I must have fallen asleep because when I next sat up, the tide was right out, almost as far as the fort.  On a really low tide, it’s possible to walk right up to it.  I stared at the fort for some time before the full import of what I’d learned hit me with renewed force.

Only then did the tears start. And I couldn’t stop them, they just kept rolling down my cheeks.  I neither knew nor cared who noticed.  I felt so alone.  I wonder if you know what that’s like. My world had turned upside down and inside out and I didn’t feel able to trust anyone or anything.  It’s a horrible, horrible feeling.

I did once hear someone say that we come into this world alone and we go out of it alone but I didn’t want to feel so alone at fourteen. Who does?

And the tears kept on coming.  My body didn’t judder and my head didn’t twitch but the tears continued to fall.

“Tell me to go away if you wish, but a happy lady you are not.”

I looked up to see Mr Rozen.  I wanted to say ‘piss off!’ but I couldn’t find the right words.

“Would you mind if I sat down?”  His English was slightly accented and rather formal.  I still couldn’t speak and he took that as a ‘yes’.

“Is it possible I could help?”


“No matter.  You do not have to tell me.”

Why wouldn’t he go away?  Couldn’t he see my tears were none of his business?

“I cannot bear to see anyone cry.”

This made me cry even more.

“Olivia?  That is your name, isn’t it?  I’ve heard you being called in from the garden,” he added, as if not to explain would make it seem as if he had been spying on us.  “My name is Jakob.”

My body was shuddering now.  He put his hand on my shoulder but I was crying so hard that I was past caring about strange men on beaches.  In any case, he wasn’t a stranger, he wasn’t offering me sweets, and he lived next door.

It’s difficult to explain but the touch of his hand had a calming effect on me and the tears eventually stopped.   I told him that although my name was Olivia, everyone called me Mouse.

“Except when they are angry and calling you in for supper?” he suggested.  He was smiling now.  Really smiling.

“Yes,” I said, and couldn’t help smiling myself.


Happy old man on the beach [Wikimedia]

“No, no!” he cried when he saw me reach for a corner of my towel to wipe my face.  “You’ll get sand in your eyes.”  He pulled a wad of tissues out of his rucksack and handed me several.

“Thank you,” I said, and hiccupped.

“I have seen you many times swimming.  You are a strong swimmer.”

“I love it,” I said.  “It’s the only worthwhile thing in my life.”

“Oh now.  I am sure there are other things.  And whatever your problem may be, it will be sorted out.  I am certain.”

“How can it be?” I burst out.   “It’s awful!  I’ll never get over it, NEVER!”

“‘There is nothing either good or bad, but thinking makes it so.’  Come.  Let us go for a walk.”

And I found myself walking all the way round to the harbour with him and back again.  Not speaking.  Just companionable silence.  I will always be grateful for that.  He knew that was exactly what I needed.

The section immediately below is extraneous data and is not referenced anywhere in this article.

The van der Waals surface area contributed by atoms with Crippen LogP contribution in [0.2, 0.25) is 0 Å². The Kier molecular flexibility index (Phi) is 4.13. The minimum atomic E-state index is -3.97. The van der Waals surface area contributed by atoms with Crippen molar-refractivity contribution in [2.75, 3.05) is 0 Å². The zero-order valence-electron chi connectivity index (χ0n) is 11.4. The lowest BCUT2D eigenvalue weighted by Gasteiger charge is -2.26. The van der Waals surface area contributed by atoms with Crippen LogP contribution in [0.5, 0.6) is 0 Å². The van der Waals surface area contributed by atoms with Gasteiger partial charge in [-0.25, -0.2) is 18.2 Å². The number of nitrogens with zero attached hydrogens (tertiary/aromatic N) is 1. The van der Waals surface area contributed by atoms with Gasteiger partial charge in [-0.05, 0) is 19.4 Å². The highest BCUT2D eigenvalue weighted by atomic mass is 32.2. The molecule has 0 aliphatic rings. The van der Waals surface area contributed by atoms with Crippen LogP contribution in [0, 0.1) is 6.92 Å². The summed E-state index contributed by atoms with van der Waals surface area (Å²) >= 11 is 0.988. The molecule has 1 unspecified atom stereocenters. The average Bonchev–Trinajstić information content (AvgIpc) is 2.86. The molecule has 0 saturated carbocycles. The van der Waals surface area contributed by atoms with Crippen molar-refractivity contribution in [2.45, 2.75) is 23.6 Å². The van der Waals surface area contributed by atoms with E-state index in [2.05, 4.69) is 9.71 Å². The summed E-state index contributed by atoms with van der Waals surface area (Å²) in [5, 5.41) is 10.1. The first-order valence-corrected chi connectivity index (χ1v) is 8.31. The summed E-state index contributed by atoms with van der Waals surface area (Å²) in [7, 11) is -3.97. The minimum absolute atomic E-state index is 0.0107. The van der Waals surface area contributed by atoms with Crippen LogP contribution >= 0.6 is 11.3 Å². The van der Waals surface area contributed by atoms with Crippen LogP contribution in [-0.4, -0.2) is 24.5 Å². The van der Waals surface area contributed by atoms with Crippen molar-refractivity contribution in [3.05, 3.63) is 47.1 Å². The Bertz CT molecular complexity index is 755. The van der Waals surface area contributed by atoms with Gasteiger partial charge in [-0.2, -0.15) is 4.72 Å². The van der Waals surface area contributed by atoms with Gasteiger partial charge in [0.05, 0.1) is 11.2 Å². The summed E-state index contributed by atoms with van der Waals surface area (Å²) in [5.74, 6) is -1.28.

Perhaps we made an odd couple because I noticed someone staring at us quite intently for a while.  I’m average height for my age but Mr Rozen was probably about the same as me in spite of being so much older.  I didn’t know how old he was then but I found out later that he was seventy-three.

He never questioned why I was called Mouse but I told him anyway as we walked back home along Swains Lane. “I don’t do a lot of talking but when I do…”

“…you make up for it!”  He stopped outside his gate and shook my hand.  “Perhaps we meet again for a swim, yes?”

I nodded.  “I’d like that, Mr Rozen.”  It would take a while before I felt happy calling him Jakob.

I watched him shut the gate and walk down the grassy drive.  He was incredibly upright and solid for his age and if it hadn’t been for his wrinkles, you’d have thought he was nearer to fifty.

As I turned in at our gate, a  red Volvo drew up opposite.  I thought it was my father’s until I saw the number plate.  The driver stayed where he was and as I closed the gate behind me, I was aware that he was staring at me.

Sarah Vernon © 27-05-15


Take care and keep laughing!


Originally posted on Tish Farrell.

Denys Finch Hatton obelisk Ngong Hills

This was not supposed to happen. In fact you could say it adds insult to irony:  that a man so steadfastly dedicated to an unfettered life in the wilds should, in death, end up hemmed in, and so very domesticated within this small Kikuyu shamba. Yet here it is, the mournful stone obelisk, marking  the grave of Denys Finch Hatton,  son and heir of the 13th Earl of Winchilsea, Great White Hunter, and lover of two women far more famous than he is: writer Karen Blixen (Out of Africa) and aviator  and race horse trainer Beryl Markham (West with the Night).